Our Privacy/Cookie Policy contains detailed information about the types of cookies & related technology on our site, and some ways to opt out. By using the site, you agree to the uses of cookies and other technology as outlined in our Policy, and to our Terms of Use.

Close

This Is How Our Kids See Us

Photograph by Twenty20

I sometimes get really frustrated when the Tupperware cupboard is a mess and I can't find a container for my kids' school lunches. And when I make cupcakes and they turn out more like rocks with frosting slathered on the top rather than fluffy cakes with a puffy, swirl of icing and perfectly placed sprinkles, I can get down on myself.

And when I can't hold back tears, or I lose it, or I forget the steak at the grocery store on steak night, I feel like a scattered-brained woman who can't keep anything straight.

But then, my son will say something like, "Mom, remember when we made cupcakes together for my class and you let me do the sprinkles?" or, "Mom, I loved that night when you forgot the steak for dinner and you made yummy scrambled eggs and toast instead? Can we have that again?" and I realize our kids see something very different when they look at us than what we see.

They don't see someone who is forgetful. They see someone who makes do with what's available.

They don't see us as someone who isn't capable of holding their emotions in as a fault. They see us as human beings who have feelings—the very feelings we encourage them to share.

They see us as someone who knows everything, someone who will protect them.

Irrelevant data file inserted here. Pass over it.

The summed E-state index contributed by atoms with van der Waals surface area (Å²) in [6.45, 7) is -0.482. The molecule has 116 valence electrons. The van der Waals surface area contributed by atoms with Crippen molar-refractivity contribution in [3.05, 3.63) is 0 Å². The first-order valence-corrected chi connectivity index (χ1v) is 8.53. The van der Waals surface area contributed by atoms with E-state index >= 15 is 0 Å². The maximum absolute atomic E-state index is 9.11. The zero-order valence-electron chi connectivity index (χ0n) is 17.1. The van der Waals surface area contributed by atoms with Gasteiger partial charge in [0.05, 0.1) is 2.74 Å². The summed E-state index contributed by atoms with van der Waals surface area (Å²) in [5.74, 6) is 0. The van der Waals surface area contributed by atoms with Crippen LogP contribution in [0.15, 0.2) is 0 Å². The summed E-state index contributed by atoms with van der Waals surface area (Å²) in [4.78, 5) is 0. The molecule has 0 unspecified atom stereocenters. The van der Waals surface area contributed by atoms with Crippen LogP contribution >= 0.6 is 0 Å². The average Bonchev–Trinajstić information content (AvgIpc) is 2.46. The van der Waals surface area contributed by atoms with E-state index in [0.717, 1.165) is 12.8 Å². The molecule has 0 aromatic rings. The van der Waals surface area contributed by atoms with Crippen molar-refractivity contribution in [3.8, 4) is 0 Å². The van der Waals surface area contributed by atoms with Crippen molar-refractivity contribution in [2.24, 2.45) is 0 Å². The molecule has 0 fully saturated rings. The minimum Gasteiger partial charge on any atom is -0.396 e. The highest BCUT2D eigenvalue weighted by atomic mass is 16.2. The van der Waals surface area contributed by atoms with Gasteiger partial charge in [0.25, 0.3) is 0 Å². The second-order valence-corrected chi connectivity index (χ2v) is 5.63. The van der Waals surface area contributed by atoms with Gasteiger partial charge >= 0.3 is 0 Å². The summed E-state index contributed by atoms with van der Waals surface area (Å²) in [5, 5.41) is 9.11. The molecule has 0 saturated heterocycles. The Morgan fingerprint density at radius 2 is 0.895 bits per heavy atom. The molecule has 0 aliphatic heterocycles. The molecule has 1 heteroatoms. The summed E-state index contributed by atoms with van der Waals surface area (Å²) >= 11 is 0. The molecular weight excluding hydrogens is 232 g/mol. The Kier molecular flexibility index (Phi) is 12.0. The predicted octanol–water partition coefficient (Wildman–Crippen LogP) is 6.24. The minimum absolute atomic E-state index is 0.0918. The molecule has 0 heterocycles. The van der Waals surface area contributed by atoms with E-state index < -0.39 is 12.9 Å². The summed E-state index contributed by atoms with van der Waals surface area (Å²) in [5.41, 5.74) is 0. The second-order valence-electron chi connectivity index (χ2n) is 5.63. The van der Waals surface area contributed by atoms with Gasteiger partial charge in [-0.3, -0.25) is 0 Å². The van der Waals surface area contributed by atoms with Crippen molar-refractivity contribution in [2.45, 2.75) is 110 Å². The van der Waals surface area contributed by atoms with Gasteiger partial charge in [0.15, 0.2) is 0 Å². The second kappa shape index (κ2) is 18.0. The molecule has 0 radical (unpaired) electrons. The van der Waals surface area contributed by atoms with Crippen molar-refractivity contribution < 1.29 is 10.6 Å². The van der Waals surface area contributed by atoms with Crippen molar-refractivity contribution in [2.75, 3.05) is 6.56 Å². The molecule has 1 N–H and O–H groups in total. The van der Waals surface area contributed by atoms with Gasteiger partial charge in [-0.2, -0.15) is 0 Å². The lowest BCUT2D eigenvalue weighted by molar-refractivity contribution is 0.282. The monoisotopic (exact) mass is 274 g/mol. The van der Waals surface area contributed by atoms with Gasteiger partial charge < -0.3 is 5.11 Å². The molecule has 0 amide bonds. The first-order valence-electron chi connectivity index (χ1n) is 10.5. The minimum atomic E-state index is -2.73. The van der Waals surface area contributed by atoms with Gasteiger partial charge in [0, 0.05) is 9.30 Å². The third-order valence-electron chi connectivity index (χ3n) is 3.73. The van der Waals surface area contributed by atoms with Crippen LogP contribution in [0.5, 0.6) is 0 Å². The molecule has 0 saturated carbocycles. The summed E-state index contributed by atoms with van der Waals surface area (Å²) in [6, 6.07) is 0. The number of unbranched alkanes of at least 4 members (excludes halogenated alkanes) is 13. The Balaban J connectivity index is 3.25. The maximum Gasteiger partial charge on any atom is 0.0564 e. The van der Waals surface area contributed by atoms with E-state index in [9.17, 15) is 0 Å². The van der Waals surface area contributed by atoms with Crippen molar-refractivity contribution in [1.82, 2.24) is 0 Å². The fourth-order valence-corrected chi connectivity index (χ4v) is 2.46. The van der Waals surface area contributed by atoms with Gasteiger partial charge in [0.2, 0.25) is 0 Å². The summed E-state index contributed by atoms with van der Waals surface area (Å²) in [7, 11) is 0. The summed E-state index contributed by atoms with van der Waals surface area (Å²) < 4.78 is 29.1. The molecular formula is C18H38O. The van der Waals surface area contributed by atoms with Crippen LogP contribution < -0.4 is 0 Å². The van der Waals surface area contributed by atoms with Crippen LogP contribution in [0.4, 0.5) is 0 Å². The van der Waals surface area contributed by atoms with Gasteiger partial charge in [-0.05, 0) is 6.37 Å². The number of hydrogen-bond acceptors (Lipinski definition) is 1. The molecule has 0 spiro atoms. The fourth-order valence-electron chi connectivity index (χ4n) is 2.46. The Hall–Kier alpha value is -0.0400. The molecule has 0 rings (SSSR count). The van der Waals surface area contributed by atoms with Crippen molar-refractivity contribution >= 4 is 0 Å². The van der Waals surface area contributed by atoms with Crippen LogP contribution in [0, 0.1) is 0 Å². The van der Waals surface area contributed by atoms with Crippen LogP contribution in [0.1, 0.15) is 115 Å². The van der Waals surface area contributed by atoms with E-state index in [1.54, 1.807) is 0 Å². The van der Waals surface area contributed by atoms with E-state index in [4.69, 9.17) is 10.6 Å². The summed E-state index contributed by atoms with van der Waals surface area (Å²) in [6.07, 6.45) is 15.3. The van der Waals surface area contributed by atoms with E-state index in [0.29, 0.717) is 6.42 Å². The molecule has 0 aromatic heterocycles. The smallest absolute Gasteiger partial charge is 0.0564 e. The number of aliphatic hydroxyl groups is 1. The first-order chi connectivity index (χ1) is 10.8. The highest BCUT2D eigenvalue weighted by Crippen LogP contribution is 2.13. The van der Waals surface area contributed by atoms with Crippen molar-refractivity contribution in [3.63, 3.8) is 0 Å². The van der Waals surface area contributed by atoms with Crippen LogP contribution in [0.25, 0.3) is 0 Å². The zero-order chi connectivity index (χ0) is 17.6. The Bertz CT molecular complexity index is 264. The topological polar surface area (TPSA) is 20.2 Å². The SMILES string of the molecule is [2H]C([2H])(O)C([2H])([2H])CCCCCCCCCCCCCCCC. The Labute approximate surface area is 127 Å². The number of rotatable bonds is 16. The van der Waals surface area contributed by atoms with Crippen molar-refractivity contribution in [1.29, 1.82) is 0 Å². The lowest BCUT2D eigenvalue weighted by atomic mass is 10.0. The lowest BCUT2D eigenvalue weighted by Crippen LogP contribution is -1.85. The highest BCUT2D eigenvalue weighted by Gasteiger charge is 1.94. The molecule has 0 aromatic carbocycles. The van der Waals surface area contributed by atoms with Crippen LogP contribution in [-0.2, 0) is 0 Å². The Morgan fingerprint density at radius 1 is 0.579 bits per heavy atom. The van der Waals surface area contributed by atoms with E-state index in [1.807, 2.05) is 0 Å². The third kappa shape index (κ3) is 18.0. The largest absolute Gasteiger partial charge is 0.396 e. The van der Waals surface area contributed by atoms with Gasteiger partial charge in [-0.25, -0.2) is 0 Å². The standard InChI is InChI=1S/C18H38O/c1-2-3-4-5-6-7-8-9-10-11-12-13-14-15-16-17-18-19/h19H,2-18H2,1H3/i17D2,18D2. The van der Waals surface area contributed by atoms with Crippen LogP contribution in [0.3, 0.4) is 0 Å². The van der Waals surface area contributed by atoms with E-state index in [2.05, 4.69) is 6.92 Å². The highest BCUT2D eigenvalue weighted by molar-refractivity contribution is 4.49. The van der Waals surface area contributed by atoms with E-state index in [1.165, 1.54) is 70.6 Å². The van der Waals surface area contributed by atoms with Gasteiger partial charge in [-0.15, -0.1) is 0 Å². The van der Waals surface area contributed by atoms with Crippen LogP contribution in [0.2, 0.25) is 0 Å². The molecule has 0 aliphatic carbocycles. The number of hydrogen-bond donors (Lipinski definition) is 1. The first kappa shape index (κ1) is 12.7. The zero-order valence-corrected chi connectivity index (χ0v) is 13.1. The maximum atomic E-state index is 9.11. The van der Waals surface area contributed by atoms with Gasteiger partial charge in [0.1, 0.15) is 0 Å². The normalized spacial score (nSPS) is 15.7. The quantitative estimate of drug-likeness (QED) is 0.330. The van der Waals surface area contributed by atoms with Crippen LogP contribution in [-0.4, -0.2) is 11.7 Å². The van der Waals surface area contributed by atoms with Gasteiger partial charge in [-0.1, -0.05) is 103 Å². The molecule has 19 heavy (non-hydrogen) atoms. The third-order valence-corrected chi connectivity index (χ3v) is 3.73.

We are their heroes and they love us unconditionally. That is all they are looking for in return.

On the days when we feel like we are failing because we forgot to get their favorite cereal or we are late to pick them up from practice or we are in a horrible mood that we can't shake, they see a lot of goodness.

Our kids don't need us to be showered. They don't notice if we wear the same outfit every day or skip combing our hair.

We are their heroes and they love us unconditionally. That is all they are looking for in return. They don't need perfectly shaped cookies or an organized mother. They need a parent who is present, doing their best and is accepting of themselves.

Remember how you used to look at your parents when you were young? They were beautiful and knew everything, and you felt safe and protected. Our kids view us in the same light and we need to remember that when we get down on ourselves.

Your kids don't need perfection, they need you just as you are: a parent who is doing their very best, is laced with faults, and has good and bad days.

That will always be good enough.

More from little-kid